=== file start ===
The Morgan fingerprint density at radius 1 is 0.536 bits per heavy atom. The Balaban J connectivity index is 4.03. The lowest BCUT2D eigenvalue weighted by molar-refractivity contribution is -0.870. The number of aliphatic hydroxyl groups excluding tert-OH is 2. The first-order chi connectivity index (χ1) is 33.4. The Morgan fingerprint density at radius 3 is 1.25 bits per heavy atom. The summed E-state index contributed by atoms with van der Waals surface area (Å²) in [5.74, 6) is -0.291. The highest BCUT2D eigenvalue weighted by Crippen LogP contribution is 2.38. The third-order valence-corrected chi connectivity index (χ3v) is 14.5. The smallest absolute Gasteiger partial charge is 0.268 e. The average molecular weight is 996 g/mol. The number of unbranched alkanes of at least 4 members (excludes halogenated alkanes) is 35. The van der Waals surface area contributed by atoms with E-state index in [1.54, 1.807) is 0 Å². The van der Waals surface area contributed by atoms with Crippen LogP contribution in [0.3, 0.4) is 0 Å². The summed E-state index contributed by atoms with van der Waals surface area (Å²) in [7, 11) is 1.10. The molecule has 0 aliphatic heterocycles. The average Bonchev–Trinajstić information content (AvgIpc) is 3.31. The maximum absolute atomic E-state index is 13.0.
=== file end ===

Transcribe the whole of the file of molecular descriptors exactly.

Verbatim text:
The Morgan fingerprint density at radius 1 is 0.536 bits per heavy atom. The Balaban J connectivity index is 4.03. The lowest BCUT2D eigenvalue weighted by molar-refractivity contribution is -0.870. The number of aliphatic hydroxyl groups excluding tert-OH is 2. The first-order chi connectivity index (χ1) is 33.4. The Morgan fingerprint density at radius 3 is 1.25 bits per heavy atom. The summed E-state index contributed by atoms with van der Waals surface area (Å²) in [5.74, 6) is -0.291. The highest BCUT2D eigenvalue weighted by Crippen LogP contribution is 2.38. The third-order valence-corrected chi connectivity index (χ3v) is 14.5. The smallest absolute Gasteiger partial charge is 0.268 e. The average molecular weight is 996 g/mol. The number of unbranched alkanes of at least 4 members (excludes halogenated alkanes) is 35. The van der Waals surface area contributed by atoms with E-state index in [1.54, 1.807) is 0 Å². The van der Waals surface area contributed by atoms with Crippen LogP contribution in [0.3, 0.4) is 0 Å². The summed E-state index contributed by atoms with van der Waals surface area (Å²) in [7, 11) is 1.10. The molecule has 0 aliphatic heterocycles. The average Bonchev–Trinajstić information content (AvgIpc) is 3.31. The maximum absolute atomic E-state index is 13.0.